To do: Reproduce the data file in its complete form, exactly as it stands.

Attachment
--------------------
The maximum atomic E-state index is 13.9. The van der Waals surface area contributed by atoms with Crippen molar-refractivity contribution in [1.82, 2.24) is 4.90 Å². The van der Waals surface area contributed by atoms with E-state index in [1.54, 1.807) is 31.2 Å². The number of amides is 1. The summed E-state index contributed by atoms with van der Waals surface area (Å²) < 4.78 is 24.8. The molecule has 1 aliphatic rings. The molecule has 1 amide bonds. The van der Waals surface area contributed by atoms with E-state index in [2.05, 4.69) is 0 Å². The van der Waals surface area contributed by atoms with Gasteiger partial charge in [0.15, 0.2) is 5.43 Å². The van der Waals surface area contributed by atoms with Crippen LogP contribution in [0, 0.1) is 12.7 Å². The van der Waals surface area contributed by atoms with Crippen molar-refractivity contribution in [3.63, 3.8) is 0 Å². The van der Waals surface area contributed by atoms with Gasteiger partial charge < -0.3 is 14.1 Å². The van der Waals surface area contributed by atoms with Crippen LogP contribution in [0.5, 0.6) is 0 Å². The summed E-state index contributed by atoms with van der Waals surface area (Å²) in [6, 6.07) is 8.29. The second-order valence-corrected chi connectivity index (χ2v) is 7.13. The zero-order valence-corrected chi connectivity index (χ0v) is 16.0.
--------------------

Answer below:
The maximum atomic E-state index is 13.9. The van der Waals surface area contributed by atoms with Crippen molar-refractivity contribution in [1.82, 2.24) is 4.90 Å². The van der Waals surface area contributed by atoms with E-state index in [1.54, 1.807) is 31.2 Å². The number of amides is 1. The summed E-state index contributed by atoms with van der Waals surface area (Å²) < 4.78 is 24.8. The molecule has 1 aliphatic rings. The molecule has 1 amide bonds. The van der Waals surface area contributed by atoms with E-state index in [2.05, 4.69) is 0 Å². The van der Waals surface area contributed by atoms with Gasteiger partial charge in [0.15, 0.2) is 5.43 Å². The van der Waals surface area contributed by atoms with Crippen LogP contribution in [0, 0.1) is 12.7 Å². The van der Waals surface area contributed by atoms with Crippen molar-refractivity contribution in [3.63, 3.8) is 0 Å². The van der Waals surface area contributed by atoms with Gasteiger partial charge < -0.3 is 14.1 Å². The van der Waals surface area contributed by atoms with Crippen LogP contribution in [0.5, 0.6) is 0 Å². The summed E-state index contributed by atoms with van der Waals surface area (Å²) in [6, 6.07) is 8.29. The second-order valence-corrected chi connectivity index (χ2v) is 7.13. The zero-order valence-corrected chi connectivity index (χ0v) is 16.0.